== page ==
Clean-up after meteor hits Russia

A Russian policeman works near an ice hole, said to be the point of impact of a meteor seen earlier in the Urals region, at lake Chebarkul yesterday. Photograph: Reuters

A Russian policeman works near an ice hole, said to be the point of impact of a meteor seen earlier in the Urals region, at lake Chebarkul yesterday. Photograph: Reuters

Sat, Feb 16, 2013, 00:00

Thousands of Russian emergency workers today went out to clear up the damage from a meteor that exploded over the Ural mountains, damaging buildings, shattering windows and showering people with broken glass.

Divers searched a lake near the city of Chelyabinsk, where a hole several metres wide had opened in the ice, but had so far failed to find any large fragments, officials said.

The scarcity of evidence on the ground fuelled scores of conspiracy theories over what caused the fireball and its huge shockwave yesterday in the area which plays host to many defence industry plants.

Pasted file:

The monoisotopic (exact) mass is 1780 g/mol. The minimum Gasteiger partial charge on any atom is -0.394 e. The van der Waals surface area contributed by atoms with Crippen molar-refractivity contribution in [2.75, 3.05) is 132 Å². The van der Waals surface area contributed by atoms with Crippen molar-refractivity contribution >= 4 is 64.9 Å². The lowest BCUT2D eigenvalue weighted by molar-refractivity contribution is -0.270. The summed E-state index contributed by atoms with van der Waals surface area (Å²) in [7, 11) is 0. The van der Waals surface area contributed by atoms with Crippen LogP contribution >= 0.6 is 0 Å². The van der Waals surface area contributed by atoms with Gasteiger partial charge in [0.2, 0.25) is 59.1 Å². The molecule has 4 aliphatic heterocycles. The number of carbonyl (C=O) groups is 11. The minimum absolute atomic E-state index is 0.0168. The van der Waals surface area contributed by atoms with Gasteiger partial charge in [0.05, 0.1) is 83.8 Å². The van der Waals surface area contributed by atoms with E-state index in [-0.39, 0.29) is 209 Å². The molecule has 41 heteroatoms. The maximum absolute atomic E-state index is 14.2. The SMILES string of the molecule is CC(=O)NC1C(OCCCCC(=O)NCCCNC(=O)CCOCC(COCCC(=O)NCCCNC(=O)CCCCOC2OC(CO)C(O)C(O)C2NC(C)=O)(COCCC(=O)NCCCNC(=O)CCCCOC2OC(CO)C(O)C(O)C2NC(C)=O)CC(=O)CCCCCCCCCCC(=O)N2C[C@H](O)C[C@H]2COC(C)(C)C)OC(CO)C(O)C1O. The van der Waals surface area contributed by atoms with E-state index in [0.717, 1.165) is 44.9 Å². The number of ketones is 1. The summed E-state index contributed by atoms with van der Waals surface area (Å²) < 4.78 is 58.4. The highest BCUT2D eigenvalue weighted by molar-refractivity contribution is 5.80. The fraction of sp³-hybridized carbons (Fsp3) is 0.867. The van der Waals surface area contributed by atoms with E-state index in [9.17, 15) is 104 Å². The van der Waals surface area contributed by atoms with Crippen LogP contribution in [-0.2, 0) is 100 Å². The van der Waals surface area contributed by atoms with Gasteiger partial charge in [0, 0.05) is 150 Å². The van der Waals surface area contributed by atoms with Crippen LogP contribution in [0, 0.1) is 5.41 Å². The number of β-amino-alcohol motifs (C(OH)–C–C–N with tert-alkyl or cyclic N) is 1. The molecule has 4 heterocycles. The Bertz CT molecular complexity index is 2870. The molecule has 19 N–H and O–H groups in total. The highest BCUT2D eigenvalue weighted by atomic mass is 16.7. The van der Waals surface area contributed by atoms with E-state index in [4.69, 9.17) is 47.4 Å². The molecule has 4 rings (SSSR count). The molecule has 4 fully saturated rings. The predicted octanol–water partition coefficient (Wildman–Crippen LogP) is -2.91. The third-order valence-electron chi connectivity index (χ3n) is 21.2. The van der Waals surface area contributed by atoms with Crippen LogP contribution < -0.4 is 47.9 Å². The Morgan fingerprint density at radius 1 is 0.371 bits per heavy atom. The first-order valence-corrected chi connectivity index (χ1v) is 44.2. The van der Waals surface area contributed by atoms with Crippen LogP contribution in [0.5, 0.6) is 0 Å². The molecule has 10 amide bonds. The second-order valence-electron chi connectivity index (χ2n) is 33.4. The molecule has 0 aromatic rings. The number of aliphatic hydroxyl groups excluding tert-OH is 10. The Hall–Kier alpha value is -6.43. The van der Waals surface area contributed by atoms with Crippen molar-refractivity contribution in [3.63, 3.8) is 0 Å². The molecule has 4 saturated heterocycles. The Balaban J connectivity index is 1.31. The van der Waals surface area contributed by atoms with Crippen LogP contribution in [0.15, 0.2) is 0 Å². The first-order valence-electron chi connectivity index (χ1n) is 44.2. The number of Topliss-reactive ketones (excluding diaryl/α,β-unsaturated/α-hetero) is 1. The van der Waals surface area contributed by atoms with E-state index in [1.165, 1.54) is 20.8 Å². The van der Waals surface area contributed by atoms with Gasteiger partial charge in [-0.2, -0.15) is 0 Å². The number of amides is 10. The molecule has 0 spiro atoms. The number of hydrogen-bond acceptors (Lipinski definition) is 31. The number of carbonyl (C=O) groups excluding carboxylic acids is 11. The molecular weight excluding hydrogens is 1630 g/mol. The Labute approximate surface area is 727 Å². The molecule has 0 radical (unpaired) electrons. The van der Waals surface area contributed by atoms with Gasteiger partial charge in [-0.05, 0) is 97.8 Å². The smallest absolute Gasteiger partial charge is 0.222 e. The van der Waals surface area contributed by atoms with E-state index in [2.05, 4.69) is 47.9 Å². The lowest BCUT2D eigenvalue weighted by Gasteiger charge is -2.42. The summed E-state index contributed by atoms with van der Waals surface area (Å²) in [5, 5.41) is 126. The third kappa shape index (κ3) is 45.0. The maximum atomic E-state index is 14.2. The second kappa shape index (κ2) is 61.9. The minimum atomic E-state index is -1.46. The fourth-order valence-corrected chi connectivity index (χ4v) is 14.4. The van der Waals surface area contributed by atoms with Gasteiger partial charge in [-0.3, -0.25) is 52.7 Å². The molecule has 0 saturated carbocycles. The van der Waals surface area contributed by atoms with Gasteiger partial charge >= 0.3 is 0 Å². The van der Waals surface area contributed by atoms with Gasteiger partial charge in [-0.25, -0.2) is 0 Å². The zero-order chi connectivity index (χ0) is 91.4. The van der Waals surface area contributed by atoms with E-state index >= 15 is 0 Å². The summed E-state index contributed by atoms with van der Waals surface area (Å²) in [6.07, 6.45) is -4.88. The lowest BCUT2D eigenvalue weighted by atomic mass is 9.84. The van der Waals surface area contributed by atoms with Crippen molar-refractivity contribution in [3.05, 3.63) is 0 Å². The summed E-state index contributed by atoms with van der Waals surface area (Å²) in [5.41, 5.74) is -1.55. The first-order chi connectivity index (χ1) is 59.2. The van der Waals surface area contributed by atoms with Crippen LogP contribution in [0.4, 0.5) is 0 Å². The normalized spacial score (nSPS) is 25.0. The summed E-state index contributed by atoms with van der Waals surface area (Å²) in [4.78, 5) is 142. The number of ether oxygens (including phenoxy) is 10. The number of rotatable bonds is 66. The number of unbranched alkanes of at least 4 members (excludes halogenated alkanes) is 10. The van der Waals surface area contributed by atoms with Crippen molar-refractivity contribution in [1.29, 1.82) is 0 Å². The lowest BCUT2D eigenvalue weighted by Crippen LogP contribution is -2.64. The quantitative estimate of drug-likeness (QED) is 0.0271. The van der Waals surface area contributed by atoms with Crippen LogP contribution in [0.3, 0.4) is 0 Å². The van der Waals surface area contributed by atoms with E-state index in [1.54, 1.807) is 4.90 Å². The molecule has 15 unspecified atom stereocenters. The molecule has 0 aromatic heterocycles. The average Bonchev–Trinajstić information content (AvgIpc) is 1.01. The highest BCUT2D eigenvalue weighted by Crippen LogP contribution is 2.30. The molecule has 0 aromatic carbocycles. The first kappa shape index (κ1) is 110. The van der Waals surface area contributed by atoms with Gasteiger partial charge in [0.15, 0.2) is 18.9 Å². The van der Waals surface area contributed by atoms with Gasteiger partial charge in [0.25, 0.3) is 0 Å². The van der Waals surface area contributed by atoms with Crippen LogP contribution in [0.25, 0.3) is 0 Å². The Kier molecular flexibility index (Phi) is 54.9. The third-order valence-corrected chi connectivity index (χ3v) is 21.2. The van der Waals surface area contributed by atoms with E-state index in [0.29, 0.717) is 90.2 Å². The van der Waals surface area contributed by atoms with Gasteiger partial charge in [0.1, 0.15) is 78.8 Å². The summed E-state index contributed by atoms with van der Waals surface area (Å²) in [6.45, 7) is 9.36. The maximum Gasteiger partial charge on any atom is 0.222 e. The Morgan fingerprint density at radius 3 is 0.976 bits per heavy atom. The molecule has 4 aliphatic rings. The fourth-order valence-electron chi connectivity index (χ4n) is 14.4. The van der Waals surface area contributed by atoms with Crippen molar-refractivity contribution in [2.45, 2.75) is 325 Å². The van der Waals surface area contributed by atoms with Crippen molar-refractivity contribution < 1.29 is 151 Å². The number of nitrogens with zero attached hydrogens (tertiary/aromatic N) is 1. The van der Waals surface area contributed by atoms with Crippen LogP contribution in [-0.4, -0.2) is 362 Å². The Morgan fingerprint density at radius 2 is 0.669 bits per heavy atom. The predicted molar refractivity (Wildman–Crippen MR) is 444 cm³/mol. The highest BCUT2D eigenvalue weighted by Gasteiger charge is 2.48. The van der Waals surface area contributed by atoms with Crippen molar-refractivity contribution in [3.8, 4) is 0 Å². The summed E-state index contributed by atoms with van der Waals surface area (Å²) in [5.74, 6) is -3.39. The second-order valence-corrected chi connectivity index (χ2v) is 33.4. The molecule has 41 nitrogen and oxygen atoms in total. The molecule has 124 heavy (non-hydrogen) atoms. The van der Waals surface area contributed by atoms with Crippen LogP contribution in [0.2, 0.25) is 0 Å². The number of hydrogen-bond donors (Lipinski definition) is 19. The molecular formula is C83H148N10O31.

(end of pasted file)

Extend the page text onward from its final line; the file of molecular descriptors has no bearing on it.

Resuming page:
Nationalist leader Vladimir Zhirinovsky told reporters in Moscow it could have been "war-mongers" in the United States. "It's not meteors falling. It's a new weapon being tested by the Americans," he said.

A priest from near the explosion site called it an act of God. Social media sites were flooded with speculation about what might have caused the explosion, if not a meteorite.

"Honestly, I would be more inclined to believe that this was some military thing," said Oksana Trufanova, a local human rights activist.

Asked about the speculation, an official at the local branch of Russia's emergencies ministry simply replied: "Rubbish".

Residents of Chelyabinsk, an industrial city 1,500 km east of Moscow, heard an explosion, saw a bright light and then felt a shockwave that blew out windows and damaged the wall and roof of a zinc plant.

A fireball travelling at a speed of 30km per second according to Russian space agency Roscosmos, blazed across the horizon, leaving a long white trail visible as far as 200km away.

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